RALEIGH, N.C. (WGHP) – Leaders of the North Carolina General Assembly announced a legislative deal to adjust the state’s abortion laws.
Republicans say they have the votes in the House and Senate to ban abortions after 12 weeks. The bill is called Senate Bill 20 the Care for Women, Children and Families Act and will be released later on Tuesday night.
If approved, it would restrict elective abortions in the second and third trimester. It does make exceptions for rape, incest and to save the life of the mother.
The bill includes funding for crisis centers, adoption tax credits and childcare grants.
NC Republicans announce abortion bill agreement
Last week, four Republicans in the House filed a bill banning legal abortion, but there wasn’t enough support to bring that bill to a full vote.
Governor Roy Cooper released the following statement about the proposal:
This proposal erodes even further the freedom of women and their doctors to make deeply personal health care decisions. I along with most North Carolinians are alarmed by the overreach of Republican politicians into people’s personal lives and I strongly oppose it.–Gov. Roy Cooper
Two weeks ago, NC House Speaker Tim Moore (R-Cleveland) said the General Assembly was nearing “consensus” on a 12-week limit on abortions – with some stipulations.
Moore said on April 20 that both the House and the Senate “are close to being on the same page” for the bill.
“But at a high level, that consensus position I think is what you’re going to see,” Moore told WRAL.
Moore said that the discussed limits would include exceptions for rape, incest, fetal abnormalities and to protect the mother’s life, various news outlets reported.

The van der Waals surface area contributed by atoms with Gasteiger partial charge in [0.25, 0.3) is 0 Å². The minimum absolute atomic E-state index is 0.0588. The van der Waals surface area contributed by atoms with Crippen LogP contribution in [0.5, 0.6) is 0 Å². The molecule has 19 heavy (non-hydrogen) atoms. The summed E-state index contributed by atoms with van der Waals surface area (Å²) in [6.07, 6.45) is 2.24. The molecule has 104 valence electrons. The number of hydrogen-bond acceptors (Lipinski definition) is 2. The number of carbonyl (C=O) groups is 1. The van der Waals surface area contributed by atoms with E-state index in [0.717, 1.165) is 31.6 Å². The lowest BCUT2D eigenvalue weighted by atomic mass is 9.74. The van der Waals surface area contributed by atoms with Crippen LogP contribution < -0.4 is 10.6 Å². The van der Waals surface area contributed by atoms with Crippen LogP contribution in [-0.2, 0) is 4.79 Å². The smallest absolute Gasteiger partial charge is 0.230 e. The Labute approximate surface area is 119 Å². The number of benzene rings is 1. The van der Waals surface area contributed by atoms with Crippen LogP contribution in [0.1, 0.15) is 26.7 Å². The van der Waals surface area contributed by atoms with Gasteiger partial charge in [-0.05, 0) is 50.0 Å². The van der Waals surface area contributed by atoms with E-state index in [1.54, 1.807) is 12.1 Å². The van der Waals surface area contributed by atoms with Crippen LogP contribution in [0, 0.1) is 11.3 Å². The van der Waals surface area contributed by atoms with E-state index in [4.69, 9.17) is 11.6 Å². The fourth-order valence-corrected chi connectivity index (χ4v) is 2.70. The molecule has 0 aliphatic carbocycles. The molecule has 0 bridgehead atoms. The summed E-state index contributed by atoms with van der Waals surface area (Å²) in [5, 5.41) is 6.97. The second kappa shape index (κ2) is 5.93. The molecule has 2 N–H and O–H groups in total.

Senate Leader Phil Berger (R-Rockingham) told reporters Thursday that he wasn’t prepared to make a statement but that lawmakers are “still talking with our members.” Berger told WRAL.
Berger had mentioned the 12-week possibility during the winter, as various legislatures were reviewing their laws following the U.S. Supreme Court’s ruling that abortion law is the province of the states.
That court ruling triggered the end of a court-ordered stay on North Carolina’s 20-week abortion ban, which came in August when a judge lifted the stay. Roe v. Wade allowed for abortions up to about 24 to 28 weeks of pregnancy, depending on the patient.
Most abortions are now banned in 13 states, and Georgia has a 6-week ban. Last week Florida Gov. Ron DeSantis signed a similar 6-week limit, but that remains under review by the Florida Supreme Court.
The U.S. Supreme Court on April 21 extended access to the drug mifepristone, which used in a cocktail with misoprostol is the most common form of abortion.
About the consensus
It’s unclear with whom the consensus Moore mentioned was being reached. A message to his spokesperson seeking that clarity did not draw an immediate response.
State Rep. Donny Lambeth (R-Forsyth), the chair of the House Health Committee, said he was not part of the group.
“I have not been part of any discussions and the proposed agreement has not been presented to caucus to my knowledge,” Lambeth wrote in an email to WGHP. “Once I know what has been agreed to, I am more than glad to reply. I have seen no bill or summary.”
Rep. Kyle Hall (R-Stokes) said he is “unaware of any agreement on an abortion bill” and declined to comment further.
WGHP reached out to several other Republicans who represent House districts in the Piedmont Triad, but they did not respond immediately.
Total ban bill
Another question is how such a proposal might work with a bill already filed in the House to have an almost total ban on abortions in North Carolina.
House Bill 533 was filed on March 29 by state Rep. Keith Kidwell (R-Beaufort), its primary sponsor, as well as Rep. Ben Moss (R-Moore) and Rep. Edward Goodwin (R-Chowan). Rep. Kevin Crutchfield (R-Cabarrus) withdrew his sponsorship.
Their bill, which would ban “abortion processes” except in cases of a spontaneous abortion of the fetus or an ectopic pregnancy, was read into the House on March 30 and assigned to the Rules Committee, as all bills are at the outset. A path to review has not been established.